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IPL: Has big money made cricket more accountable?
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May 21, 2008

Vijay Mallya sacked Charu Sharma when the team didn't perform and publicly said both Sharma and skipper Rahul Dravid had done a bad job in team selection. Our experts discuss India Inc's role in changing Indian cricket.

Arun Jaitley, President, Delhi & District Cricket Association

'While reputation matters, a player can no longer demand and get payments just on the basis of this. He'll have to deliver a consistent performance as well'

The T-20 part of cricket was a resource that was lying unutilised till now, and now that it has been discovered, everyone is benefitting from it. The cricketers are getting paid a lot more and this is linked to their performance, the host associations are getting paid for the use of the stadia and so the infrastructure is improving -- and the viewers are getting a quality of entertainment that is unparalleled, even if you leave out the song and dance, the cheerleaders and so on.

Never in my life have I seen such a long stretch of continuous entertainment for viewers. So, through IPL, the BCCI's a winner, the players are winners, the state associations are winners, as are the viewers. It is also settled that the new mecca of cricket is India and players from across the world have to come here if they want audiences and money.

The other important thing is that while reputation matters, a player can no longer demand payments just on the basis of this. Performance is what will matter for payment, and we're already beginning to see signs of this.

Since 'perform or perish' is the principle of this game, performance will be immediately identified and this will result in a new generation of cricketers coming up. Look at a Rohit Sharma, or a MS Gony, a Shikhar Dhawan or a S Badrinath -- all of them are players who, in the pre-T-20 era, would have struggled to get noticed after the Ranji phase of their careers. But now, with T-20, they just need a couple of good games to catapult them to the top of the league.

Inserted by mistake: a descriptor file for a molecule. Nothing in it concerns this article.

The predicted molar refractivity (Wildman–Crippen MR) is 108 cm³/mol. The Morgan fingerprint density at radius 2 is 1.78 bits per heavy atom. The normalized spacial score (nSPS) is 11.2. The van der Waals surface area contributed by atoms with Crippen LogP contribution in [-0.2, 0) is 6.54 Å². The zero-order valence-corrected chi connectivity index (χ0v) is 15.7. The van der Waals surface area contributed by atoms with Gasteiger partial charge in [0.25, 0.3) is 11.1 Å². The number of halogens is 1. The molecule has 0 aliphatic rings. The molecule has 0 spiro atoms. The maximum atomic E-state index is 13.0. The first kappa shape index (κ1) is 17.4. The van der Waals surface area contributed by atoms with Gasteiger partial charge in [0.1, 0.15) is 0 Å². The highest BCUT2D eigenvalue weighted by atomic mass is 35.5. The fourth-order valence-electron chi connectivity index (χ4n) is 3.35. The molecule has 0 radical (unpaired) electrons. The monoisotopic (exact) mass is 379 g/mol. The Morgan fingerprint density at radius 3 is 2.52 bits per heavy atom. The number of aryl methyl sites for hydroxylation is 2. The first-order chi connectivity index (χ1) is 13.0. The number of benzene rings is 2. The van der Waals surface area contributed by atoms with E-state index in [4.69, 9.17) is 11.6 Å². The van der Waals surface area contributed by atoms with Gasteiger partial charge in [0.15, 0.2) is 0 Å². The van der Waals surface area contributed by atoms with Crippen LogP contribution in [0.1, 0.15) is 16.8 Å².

The same applies to the others who are there on the basis of past reputation. A few bad games, and the team can no longer afford to have them around. With this, the traditional 'how could he be left out?' or 'how could he be included?' will no longer occur as it is only performance, and immediately at that, which will determine whether a player is in the team.

In fact, right now the captain or the coach are really the selectors of each team. But soon the audience becomes a very important part of the selection process, and so there will be no possibility of selecting anyone who's not a performer. In the past, there have been several cases of players being favoured over others -- with the IPL format, this will no longer be possible.

There is little doubt that thanks to the T-20 format, the connection between performance and selection has got solidified, and this will increase as we move from one season to another.